Invitae doesn't have a timeline for when it would advance an NIPT product, but could choose to do so through a number of different avenues. The company has been testing out its internal capabilities in this space, but could also "use the most commonly available approach from Illumina and run it at a scale that will still give us a cost advantage," George noted. Illumina accepts samples from labs that want to offer NIPT and analyzes them in its CLIA-certified lab via its Verifi Prenatal Test.

Additionally, Good Start "has some technology under the hood" that Invitae will explore for a "more sensitive, more specific, and less expensive path." Last year, Good Start inked a deal where Roche Diagnostics would sell its GeneVu carrier screening tests along with its Harmony noninvasive prenatal fetal aneuploidy test, which was developed by Ariosa Diagnostics. 

Good Start's decision to come under Invitae's aegis may not necessarily end its relationship with Roche. "Our intent has been to follow up with [the Roche team] and see where this will go," George said. "We don't have any a priori thoughts that we would end that commercial relationship."

While Invitae decides how it wants to enter the NIPT space, for the near term the company is planning to focus on the existing capabilities of the CombiMatrix and Good Start teams in reproductive health, where George sees plenty of room for growth.

Invitae characterized the addition of reproductive health capabilities with these two acquisitions  as the start of its ability to provide genomic information that supports healthcare decisions across every stage of an individual's life.

"This is how we imagine genetics becoming part of mainstream care," George said in an interview. "At any entry point, whether it's before family planning, during conception and pregnancy, immediately upon birth, or later in life, … by being able to have the full offering from start to finish we'll be able to migrate this from a balkanized test-by-test, patient-by-patient, report-by-report industry into something that looks like an information management industry."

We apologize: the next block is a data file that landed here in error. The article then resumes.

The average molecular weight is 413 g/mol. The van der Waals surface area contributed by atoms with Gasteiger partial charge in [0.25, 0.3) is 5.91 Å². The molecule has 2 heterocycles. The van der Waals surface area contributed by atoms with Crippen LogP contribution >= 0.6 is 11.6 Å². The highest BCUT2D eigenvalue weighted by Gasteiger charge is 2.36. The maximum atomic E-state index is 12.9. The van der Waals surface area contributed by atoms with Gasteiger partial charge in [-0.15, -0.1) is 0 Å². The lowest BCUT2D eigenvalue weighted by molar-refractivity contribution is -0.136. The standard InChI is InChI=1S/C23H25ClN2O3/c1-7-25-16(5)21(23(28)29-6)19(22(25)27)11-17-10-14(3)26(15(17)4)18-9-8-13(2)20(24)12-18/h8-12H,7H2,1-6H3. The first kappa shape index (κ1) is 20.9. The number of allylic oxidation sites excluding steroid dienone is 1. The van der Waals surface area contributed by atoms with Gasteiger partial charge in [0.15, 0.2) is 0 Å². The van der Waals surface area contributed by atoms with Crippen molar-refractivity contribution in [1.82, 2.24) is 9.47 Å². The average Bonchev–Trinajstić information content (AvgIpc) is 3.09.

Before buying Good Start and CombiMatrix, Invitae had purchased two data software companies. In January, Invitae acquired data company AltaVoice, which operates several programs allowing research organizations to track patient data and recruit subjects for clinical trials. Then, in June, Invitae bought health software developer Ommdom and its genomic management tool CancerGene Connect, a platform for collecting and managing genetic family histories. 

Invitae has also been aggressively increasing the number of genes it tests for across a variety of indications, while lowering its cost of goods sold, in an effort to make genetic testing more accessible and affordable for billions of people.

The company had set a goal of testing for 3,000 genes by the end of 2016, but then launched an exome sequencing test that allowed it to jump to offering analysis of 20,000 genes. Invitae also said this week that it expects to have reduced its cost of goods sold per sample accessioned from $500 in the second quarter of 2016 to $345 in Q2 2017.

Invitae's growth strategy comes from a recognition that diagnostics is a challenging business and financial pressures in recent years is forcing consolidation in the industry. "The last six months have shown a marked increase in the number of companies that have either ceased to run their testing operations or have put themselves on the market for trade sale, looking for partners or investors," George said.

Some recent notable mergers and acquisitions in the genetic testing space include Konica Minolta's decision to buy Ambry Genetics; Transgenomic's merger with Precipio Diagnostics; the merger between Alere and Abbott that has yet to finalize; and Eurofins' purchase of Italian firm Genoma, which focuses on NIPT and oncology testing.

"This will move from a 100-plus player game on the supply side for genomic information to be two, maybe four [players] in a three-to-five-year time period," George predicted.

It seems Invitae is angling to be one of the players left standing, since it intends to continue to expand through M&A activity. "We're certainly not committing to a certain number [of acquisitions] per year," he said. "But I think it would not be surprising at all if M&A was a steady fixture in our efforts to achieve our mission."